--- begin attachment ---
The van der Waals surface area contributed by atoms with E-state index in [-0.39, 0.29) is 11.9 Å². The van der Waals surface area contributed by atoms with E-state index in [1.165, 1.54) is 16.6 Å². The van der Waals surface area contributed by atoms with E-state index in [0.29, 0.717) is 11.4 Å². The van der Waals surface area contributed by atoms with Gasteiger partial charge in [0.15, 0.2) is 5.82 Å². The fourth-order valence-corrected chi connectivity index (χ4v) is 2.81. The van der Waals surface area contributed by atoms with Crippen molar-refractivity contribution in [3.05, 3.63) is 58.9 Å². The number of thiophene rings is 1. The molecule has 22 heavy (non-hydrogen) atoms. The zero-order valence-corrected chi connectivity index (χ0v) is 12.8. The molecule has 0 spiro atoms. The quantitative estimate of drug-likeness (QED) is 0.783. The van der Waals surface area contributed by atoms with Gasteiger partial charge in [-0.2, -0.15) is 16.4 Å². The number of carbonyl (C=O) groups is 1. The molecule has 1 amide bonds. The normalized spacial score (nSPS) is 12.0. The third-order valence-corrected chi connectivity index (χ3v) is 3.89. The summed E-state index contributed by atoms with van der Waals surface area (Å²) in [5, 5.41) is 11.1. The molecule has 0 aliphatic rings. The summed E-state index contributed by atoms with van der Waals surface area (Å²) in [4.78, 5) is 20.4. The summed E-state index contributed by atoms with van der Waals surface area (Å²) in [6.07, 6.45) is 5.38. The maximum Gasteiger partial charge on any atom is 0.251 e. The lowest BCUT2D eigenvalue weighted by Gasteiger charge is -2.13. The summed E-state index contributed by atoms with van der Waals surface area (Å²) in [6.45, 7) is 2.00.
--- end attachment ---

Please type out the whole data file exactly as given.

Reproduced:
The van der Waals surface area contributed by atoms with E-state index in [-0.39, 0.29) is 11.9 Å². The van der Waals surface area contributed by atoms with E-state index in [1.165, 1.54) is 16.6 Å². The van der Waals surface area contributed by atoms with E-state index in [0.29, 0.717) is 11.4 Å². The van der Waals surface area contributed by atoms with Gasteiger partial charge in [0.15, 0.2) is 5.82 Å². The fourth-order valence-corrected chi connectivity index (χ4v) is 2.81. The van der Waals surface area contributed by atoms with Crippen molar-refractivity contribution in [3.05, 3.63) is 58.9 Å². The number of thiophene rings is 1. The molecule has 22 heavy (non-hydrogen) atoms. The zero-order valence-corrected chi connectivity index (χ0v) is 12.8. The molecule has 0 spiro atoms. The quantitative estimate of drug-likeness (QED) is 0.783. The van der Waals surface area contributed by atoms with Gasteiger partial charge in [-0.2, -0.15) is 16.4 Å². The number of carbonyl (C=O) groups is 1. The molecule has 1 amide bonds. The normalized spacial score (nSPS) is 12.0. The third-order valence-corrected chi connectivity index (χ3v) is 3.89. The summed E-state index contributed by atoms with van der Waals surface area (Å²) in [5, 5.41) is 11.1. The molecule has 0 aliphatic rings. The summed E-state index contributed by atoms with van der Waals surface area (Å²) in [4.78, 5) is 20.4. The summed E-state index contributed by atoms with van der Waals surface area (Å²) in [6.07, 6.45) is 5.38. The maximum Gasteiger partial charge on any atom is 0.251 e. The lowest BCUT2D eigenvalue weighted by Gasteiger charge is -2.13. The summed E-state index contributed by atoms with van der Waals surface area (Å²) in [6.45, 7) is 2.00.